Political elites in Nig. keep youths subservient, timid, dependent, cajoled—Int’l Dev. Consultant


Efio-Ita Nyok|9 May 2017 
Sunday 7th May, saw Mr Emmanuel Macron elected President of France at age 39. This has sparked off debates across the world especially Nigeria. 
International development consultant, political scientist, social entrepreneur and public affairs analyst, Mr Princewill Odidi, has submitted his perspective on the challenge of Nigerian youths vis-a-vis the gruesome activities of political elites. 
Consultant Odidi has slammed the relatively elderly political elites in Nigeria whom he says consciously render the Nigerian youth emotionally and psychologically defeated moving from the one influential public office to the other. He, amongst other things, has charged these elites to liberate the youths. Excerpt:
'Keeping the Nigerian youth subservient, timid, unable to stand up and fight for themselves, dependent, unemployed, psychologically and emotionally defeated, hungry, beggarly, waiting idle to be given powers on a platter of gold is a conscious effort orchestrated by the political elites to perpetuate themselves in power, moving from one position of power to another.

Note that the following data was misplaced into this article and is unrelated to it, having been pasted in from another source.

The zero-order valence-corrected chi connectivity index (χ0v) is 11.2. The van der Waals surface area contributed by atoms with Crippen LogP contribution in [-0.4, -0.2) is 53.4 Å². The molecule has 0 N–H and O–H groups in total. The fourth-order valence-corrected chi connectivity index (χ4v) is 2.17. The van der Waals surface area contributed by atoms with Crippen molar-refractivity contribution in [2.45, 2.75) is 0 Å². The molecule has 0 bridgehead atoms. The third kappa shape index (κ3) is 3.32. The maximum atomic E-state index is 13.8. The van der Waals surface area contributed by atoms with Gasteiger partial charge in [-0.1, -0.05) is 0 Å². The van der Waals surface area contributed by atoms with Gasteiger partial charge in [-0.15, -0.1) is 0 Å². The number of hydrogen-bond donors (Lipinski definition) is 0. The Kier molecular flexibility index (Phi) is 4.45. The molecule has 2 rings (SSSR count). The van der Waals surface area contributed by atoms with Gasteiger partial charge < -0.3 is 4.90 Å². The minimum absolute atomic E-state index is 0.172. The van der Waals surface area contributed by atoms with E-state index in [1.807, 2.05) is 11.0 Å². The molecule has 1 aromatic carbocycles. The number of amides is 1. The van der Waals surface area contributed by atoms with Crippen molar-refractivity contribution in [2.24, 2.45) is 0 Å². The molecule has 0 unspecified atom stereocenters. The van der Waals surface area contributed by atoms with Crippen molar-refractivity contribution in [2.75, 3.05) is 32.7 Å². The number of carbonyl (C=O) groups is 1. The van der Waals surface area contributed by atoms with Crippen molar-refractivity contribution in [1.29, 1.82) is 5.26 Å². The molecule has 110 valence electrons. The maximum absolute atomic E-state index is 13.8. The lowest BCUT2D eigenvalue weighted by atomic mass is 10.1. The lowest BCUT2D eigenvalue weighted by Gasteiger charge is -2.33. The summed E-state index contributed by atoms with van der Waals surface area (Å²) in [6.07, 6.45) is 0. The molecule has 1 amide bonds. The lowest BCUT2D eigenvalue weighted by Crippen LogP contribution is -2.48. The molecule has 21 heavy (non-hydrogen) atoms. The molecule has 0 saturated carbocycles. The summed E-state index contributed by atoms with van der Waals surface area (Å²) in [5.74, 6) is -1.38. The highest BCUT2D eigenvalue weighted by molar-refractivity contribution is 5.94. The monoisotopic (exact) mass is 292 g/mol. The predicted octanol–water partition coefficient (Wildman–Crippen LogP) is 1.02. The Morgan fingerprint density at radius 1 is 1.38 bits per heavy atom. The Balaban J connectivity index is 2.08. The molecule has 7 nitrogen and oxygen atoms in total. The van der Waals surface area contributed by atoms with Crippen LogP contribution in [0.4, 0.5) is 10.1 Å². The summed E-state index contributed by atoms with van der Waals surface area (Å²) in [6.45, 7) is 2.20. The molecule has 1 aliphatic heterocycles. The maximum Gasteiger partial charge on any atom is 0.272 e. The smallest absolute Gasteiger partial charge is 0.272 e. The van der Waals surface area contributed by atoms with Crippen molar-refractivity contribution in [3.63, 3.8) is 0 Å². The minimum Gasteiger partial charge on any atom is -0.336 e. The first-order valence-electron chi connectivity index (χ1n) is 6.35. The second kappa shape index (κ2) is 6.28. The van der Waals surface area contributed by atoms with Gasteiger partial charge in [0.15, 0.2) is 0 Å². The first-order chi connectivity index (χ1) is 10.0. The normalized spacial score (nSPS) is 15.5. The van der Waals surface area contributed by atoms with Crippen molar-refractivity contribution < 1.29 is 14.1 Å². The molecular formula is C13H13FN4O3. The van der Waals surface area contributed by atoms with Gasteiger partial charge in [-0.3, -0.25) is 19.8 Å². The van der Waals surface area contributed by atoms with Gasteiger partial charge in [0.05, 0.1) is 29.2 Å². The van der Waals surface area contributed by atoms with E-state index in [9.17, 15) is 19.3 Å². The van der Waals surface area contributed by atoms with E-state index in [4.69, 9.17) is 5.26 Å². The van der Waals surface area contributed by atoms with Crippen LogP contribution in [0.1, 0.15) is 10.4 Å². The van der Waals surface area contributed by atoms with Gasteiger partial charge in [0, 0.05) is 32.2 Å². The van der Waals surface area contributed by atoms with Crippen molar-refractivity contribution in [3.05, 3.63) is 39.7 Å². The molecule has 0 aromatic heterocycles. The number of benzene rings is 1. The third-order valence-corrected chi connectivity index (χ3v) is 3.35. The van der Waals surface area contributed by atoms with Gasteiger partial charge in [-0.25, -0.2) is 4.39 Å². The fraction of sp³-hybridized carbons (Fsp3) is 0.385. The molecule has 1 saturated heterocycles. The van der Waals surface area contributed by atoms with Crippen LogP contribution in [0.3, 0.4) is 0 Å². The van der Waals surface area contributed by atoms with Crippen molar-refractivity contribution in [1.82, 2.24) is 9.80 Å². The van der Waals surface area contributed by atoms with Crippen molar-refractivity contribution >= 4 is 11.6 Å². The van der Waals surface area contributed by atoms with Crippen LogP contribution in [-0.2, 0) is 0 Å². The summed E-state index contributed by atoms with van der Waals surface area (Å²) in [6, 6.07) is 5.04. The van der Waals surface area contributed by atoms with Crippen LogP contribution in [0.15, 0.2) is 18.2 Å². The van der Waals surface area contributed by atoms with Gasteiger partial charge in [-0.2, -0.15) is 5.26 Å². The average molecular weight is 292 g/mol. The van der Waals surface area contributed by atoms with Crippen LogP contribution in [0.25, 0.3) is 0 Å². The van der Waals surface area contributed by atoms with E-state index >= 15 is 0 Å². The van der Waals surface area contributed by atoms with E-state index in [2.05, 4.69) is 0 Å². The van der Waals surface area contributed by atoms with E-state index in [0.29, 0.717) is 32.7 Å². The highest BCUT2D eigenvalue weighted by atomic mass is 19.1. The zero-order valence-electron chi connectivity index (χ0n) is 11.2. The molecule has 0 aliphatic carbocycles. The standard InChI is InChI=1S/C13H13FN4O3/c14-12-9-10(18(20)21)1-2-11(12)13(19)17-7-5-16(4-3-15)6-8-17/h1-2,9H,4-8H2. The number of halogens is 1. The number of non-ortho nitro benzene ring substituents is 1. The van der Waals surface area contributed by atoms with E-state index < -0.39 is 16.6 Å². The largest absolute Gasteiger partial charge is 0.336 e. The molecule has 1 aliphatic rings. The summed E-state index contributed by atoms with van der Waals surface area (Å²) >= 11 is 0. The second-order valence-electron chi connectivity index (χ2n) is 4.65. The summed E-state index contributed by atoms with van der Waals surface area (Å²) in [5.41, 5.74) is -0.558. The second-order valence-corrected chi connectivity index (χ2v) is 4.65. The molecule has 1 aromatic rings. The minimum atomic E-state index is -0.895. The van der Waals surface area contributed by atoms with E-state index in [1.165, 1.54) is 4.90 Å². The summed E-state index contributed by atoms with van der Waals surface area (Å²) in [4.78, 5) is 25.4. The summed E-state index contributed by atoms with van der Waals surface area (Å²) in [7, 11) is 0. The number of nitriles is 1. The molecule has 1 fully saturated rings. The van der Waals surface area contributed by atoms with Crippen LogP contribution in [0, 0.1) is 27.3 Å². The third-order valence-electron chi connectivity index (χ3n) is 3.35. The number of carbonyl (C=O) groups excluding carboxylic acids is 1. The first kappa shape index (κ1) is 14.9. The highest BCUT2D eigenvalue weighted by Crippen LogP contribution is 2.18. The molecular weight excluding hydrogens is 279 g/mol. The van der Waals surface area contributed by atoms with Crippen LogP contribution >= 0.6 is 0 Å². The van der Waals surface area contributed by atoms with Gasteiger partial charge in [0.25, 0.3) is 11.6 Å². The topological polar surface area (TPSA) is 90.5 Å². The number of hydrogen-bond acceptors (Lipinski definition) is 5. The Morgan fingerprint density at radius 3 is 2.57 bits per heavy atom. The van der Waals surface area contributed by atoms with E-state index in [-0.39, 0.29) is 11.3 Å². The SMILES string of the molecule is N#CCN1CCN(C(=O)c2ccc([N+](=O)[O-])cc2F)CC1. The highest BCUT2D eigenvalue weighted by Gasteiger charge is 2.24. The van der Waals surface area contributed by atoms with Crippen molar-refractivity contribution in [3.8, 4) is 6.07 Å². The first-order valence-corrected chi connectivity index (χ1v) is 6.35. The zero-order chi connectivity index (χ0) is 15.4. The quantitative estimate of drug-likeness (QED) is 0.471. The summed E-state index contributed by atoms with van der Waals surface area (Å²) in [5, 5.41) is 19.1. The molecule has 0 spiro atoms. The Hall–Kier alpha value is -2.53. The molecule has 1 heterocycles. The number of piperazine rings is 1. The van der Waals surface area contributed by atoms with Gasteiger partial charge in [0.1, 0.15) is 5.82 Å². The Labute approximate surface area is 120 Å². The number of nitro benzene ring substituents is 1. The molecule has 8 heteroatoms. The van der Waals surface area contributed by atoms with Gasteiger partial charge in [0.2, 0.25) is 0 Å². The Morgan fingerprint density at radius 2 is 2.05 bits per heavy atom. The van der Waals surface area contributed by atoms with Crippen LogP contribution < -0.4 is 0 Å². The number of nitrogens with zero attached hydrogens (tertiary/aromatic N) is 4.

'Any attempt to mobilize the youths to help liberate themselves from a defeatist mentality is met with condemnation, outright chastisement and stiff opposition. 
'Today's youth find it difficult to aspire for leadership because they have been mentally tortured, humiliated and cajoled to believe that in political participation they have to always consult with some self made elders who over the years have monopolized power as private property. 
'When Imoke, Duke, Mbu and others who aspired and won power at ages between 33 and 37, as at the time of their leadership, we had 60 and 70 year olds in our society, but they failed to aspire to office because they understood the principle of the young shall grow. 
'At a certain age or after expending so many years in political office building houses and businesses all over the world, it makes common sense to leave power for stronger and more agile youths to take control. 
'How can youths struggle and attain power when they have been mentally bastardized to believe they must continually serve for stipends and paychecks. 
'However, gradually that lid is being removed. Let's help to liberate the youths now', he concluded. 
Do you think that political elites in Nigeria have a role to play in the liberation of Nigerian youths or does the absolute responsibility for youth emancipation on the youths themselves? 

Efio-Ita Nyok
Is a Blogger, the Editor & Publisher of NegroidHaven.org